Twitter is popular with the media.
It’s also popular with customers who want to get a hold of CS reps by raising a stink in an open forum.
But what if you’re a small business owner? What are your options?
Top of mind, this is what I’d start with:
Make your Twitter feed a utility for your business. This could be industry leaders, vendors, trade publications, influential personalities, business partners, known customers, whatever. It’ll depend on the type of business you’re in. A local brick n’ mortar shop is going to be very different from a remote client services business.
Respond and share. Listen in. Join conversations. Share stuff from others and tag them when you do. If you decide to provide customer support over Twitter, use a tool like Buffer Reply to manage requests in one spot.
Provide context. If I’m a potential customer and I check your profile and see what you’re sharing, I get context. I learn more about you than what a short profile bio can cover. This can build a bit of brand affinity.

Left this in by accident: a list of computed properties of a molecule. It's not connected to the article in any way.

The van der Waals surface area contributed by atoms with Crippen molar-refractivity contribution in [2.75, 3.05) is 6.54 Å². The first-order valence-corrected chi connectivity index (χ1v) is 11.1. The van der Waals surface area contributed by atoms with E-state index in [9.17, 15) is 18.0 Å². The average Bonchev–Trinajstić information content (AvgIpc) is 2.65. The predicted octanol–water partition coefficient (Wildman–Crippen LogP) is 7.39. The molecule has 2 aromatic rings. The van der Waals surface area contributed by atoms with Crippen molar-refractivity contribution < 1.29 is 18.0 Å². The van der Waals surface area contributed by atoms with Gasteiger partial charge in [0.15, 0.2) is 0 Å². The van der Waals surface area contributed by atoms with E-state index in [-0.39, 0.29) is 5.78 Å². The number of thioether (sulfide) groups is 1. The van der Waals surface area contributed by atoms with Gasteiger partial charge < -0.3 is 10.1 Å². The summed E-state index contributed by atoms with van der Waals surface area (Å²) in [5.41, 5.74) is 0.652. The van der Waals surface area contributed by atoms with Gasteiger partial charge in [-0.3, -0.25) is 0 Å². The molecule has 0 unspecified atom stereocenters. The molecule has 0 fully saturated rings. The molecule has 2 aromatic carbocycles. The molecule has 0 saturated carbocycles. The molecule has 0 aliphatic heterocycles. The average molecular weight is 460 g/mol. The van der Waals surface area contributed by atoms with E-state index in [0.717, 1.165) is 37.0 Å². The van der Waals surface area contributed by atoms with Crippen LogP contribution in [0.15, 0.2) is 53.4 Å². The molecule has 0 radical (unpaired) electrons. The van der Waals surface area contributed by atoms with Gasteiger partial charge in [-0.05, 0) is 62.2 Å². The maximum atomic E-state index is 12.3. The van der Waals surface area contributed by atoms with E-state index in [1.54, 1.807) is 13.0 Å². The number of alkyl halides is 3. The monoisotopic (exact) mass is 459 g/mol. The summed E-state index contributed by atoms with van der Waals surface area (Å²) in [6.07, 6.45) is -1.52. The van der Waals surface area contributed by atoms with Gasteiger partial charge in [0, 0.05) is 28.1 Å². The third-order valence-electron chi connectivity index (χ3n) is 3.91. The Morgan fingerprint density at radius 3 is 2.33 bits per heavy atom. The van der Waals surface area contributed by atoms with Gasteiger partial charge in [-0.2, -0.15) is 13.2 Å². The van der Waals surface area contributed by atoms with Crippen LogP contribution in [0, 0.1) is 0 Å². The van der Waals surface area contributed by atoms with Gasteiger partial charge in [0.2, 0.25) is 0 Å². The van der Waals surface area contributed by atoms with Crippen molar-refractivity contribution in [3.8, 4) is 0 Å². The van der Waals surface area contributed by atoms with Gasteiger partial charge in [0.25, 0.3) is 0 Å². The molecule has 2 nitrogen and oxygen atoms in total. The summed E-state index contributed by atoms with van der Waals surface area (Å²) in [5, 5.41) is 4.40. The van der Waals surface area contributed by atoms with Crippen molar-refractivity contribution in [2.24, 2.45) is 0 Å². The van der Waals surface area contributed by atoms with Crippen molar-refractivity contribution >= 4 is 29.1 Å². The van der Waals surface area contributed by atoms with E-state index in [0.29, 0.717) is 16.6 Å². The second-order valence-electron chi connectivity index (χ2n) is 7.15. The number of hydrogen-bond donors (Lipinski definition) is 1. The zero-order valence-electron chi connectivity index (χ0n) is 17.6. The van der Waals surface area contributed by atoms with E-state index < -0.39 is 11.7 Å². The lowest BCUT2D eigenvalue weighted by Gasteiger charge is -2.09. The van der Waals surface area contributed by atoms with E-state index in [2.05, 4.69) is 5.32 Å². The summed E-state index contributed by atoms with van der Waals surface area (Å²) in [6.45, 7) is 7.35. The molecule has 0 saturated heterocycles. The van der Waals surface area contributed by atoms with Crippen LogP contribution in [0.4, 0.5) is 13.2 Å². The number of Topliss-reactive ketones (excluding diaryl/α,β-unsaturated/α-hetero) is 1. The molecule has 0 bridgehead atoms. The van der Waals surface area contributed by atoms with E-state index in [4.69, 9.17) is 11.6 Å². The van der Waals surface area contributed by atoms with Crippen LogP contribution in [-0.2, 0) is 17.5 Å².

Create lists. Take a moment when you follow someone to categorize them. This lets you sort the main Twitter feed into separate list feeds. Then, in Tweetdeck, add a list as a column. (I really, REALLY wish that lists were easier to manage in Twitter. It’s a neglected feature.)
Use Nuzzel. I love this thing. It automatically curates the links people are sharing into a daily digest. Super helpful for catching up on trending topics or important stories you may have otherwise missed.
Twitter is what you make of it, and your experience is entirely dependent on how you use it. If I was starting up a new Twitter profile for a small business, this is what I’d start with.
And yeah, I didn’t include anything about promotions or advertising in here, because I wouldn’t start with that. I prefer to start with lurking and listening.